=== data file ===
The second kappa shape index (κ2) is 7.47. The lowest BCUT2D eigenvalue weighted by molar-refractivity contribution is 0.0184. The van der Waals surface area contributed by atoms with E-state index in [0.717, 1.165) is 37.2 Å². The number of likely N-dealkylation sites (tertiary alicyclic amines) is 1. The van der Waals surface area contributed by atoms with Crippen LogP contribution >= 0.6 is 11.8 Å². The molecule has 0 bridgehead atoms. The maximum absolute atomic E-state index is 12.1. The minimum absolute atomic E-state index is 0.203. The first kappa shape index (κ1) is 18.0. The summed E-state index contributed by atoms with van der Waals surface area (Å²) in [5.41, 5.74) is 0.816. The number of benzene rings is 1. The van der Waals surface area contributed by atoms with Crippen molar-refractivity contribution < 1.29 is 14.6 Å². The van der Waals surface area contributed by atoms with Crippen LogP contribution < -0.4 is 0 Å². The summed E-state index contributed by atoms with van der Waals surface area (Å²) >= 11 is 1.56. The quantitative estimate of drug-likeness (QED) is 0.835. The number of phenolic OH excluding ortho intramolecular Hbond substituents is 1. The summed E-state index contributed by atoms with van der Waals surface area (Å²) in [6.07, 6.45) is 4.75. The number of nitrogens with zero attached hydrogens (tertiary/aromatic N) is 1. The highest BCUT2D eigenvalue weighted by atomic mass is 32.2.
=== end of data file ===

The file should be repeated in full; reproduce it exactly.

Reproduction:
The second kappa shape index (κ2) is 7.47. The lowest BCUT2D eigenvalue weighted by molar-refractivity contribution is 0.0184. The van der Waals surface area contributed by atoms with E-state index in [0.717, 1.165) is 37.2 Å². The number of likely N-dealkylation sites (tertiary alicyclic amines) is 1. The van der Waals surface area contributed by atoms with Crippen LogP contribution >= 0.6 is 11.8 Å². The molecule has 0 bridgehead atoms. The maximum absolute atomic E-state index is 12.1. The minimum absolute atomic E-state index is 0.203. The first kappa shape index (κ1) is 18.0. The summed E-state index contributed by atoms with van der Waals surface area (Å²) in [5.41, 5.74) is 0.816. The number of benzene rings is 1. The van der Waals surface area contributed by atoms with Crippen molar-refractivity contribution < 1.29 is 14.6 Å². The van der Waals surface area contributed by atoms with Crippen LogP contribution < -0.4 is 0 Å². The summed E-state index contributed by atoms with van der Waals surface area (Å²) >= 11 is 1.56. The quantitative estimate of drug-likeness (QED) is 0.835. The number of phenolic OH excluding ortho intramolecular Hbond substituents is 1. The summed E-state index contributed by atoms with van der Waals surface area (Å²) in [6.07, 6.45) is 4.75. The number of nitrogens with zero attached hydrogens (tertiary/aromatic N) is 1. The highest BCUT2D eigenvalue weighted by atomic mass is 32.2.